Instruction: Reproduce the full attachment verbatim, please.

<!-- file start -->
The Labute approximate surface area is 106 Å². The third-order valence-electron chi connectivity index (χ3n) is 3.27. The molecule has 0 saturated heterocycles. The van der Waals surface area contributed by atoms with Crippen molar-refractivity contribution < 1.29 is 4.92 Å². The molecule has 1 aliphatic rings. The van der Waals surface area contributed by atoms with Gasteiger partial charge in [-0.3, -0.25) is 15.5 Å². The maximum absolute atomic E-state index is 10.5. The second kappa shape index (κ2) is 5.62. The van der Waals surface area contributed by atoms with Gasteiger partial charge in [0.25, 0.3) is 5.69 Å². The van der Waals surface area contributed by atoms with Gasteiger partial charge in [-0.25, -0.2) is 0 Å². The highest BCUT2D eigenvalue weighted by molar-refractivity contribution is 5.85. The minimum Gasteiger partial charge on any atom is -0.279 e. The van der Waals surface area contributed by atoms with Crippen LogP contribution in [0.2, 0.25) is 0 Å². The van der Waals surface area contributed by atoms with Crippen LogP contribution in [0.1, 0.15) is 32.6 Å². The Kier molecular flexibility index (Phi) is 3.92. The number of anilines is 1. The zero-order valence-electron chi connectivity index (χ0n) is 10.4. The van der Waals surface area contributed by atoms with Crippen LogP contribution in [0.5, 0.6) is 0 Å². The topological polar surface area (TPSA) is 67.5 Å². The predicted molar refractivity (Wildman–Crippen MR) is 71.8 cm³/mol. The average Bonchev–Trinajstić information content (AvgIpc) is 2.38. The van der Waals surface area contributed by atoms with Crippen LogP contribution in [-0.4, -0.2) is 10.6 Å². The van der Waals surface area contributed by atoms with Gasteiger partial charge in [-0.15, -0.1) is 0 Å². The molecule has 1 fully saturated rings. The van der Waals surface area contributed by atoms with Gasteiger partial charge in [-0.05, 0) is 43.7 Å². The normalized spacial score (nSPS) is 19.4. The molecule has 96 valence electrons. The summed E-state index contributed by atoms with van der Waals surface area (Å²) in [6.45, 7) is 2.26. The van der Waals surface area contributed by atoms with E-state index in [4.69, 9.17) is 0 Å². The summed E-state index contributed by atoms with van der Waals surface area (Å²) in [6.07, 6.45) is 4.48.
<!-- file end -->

The Labute approximate surface area is 106 Å². The third-order valence-electron chi connectivity index (χ3n) is 3.27. The molecule has 0 saturated heterocycles. The van der Waals surface area contributed by atoms with Crippen molar-refractivity contribution < 1.29 is 4.92 Å². The molecule has 1 aliphatic rings. The van der Waals surface area contributed by atoms with Gasteiger partial charge in [-0.3, -0.25) is 15.5 Å². The maximum absolute atomic E-state index is 10.5. The second kappa shape index (κ2) is 5.62. The van der Waals surface area contributed by atoms with Gasteiger partial charge in [0.25, 0.3) is 5.69 Å². The van der Waals surface area contributed by atoms with Gasteiger partial charge in [-0.25, -0.2) is 0 Å². The highest BCUT2D eigenvalue weighted by molar-refractivity contribution is 5.85. The minimum Gasteiger partial charge on any atom is -0.279 e. The van der Waals surface area contributed by atoms with Crippen LogP contribution in [0.2, 0.25) is 0 Å². The van der Waals surface area contributed by atoms with Crippen LogP contribution in [0.1, 0.15) is 32.6 Å². The Kier molecular flexibility index (Phi) is 3.92. The number of anilines is 1. The zero-order valence-electron chi connectivity index (χ0n) is 10.4. The van der Waals surface area contributed by atoms with Crippen LogP contribution in [0.5, 0.6) is 0 Å². The topological polar surface area (TPSA) is 67.5 Å². The predicted molar refractivity (Wildman–Crippen MR) is 71.8 cm³/mol. The average Bonchev–Trinajstić information content (AvgIpc) is 2.38. The van der Waals surface area contributed by atoms with Crippen LogP contribution in [-0.4, -0.2) is 10.6 Å². The van der Waals surface area contributed by atoms with Gasteiger partial charge in [-0.15, -0.1) is 0 Å². The molecule has 1 fully saturated rings. The van der Waals surface area contributed by atoms with Gasteiger partial charge in [-0.05, 0) is 43.7 Å². The normalized spacial score (nSPS) is 19.4. The molecule has 96 valence electrons. The summed E-state index contributed by atoms with van der Waals surface area (Å²) in [6.45, 7) is 2.26. The van der Waals surface area contributed by atoms with E-state index in [4.69, 9.17) is 0 Å². The summed E-state index contributed by atoms with van der Waals surface area (Å²) in [6.07, 6.45) is 4.48.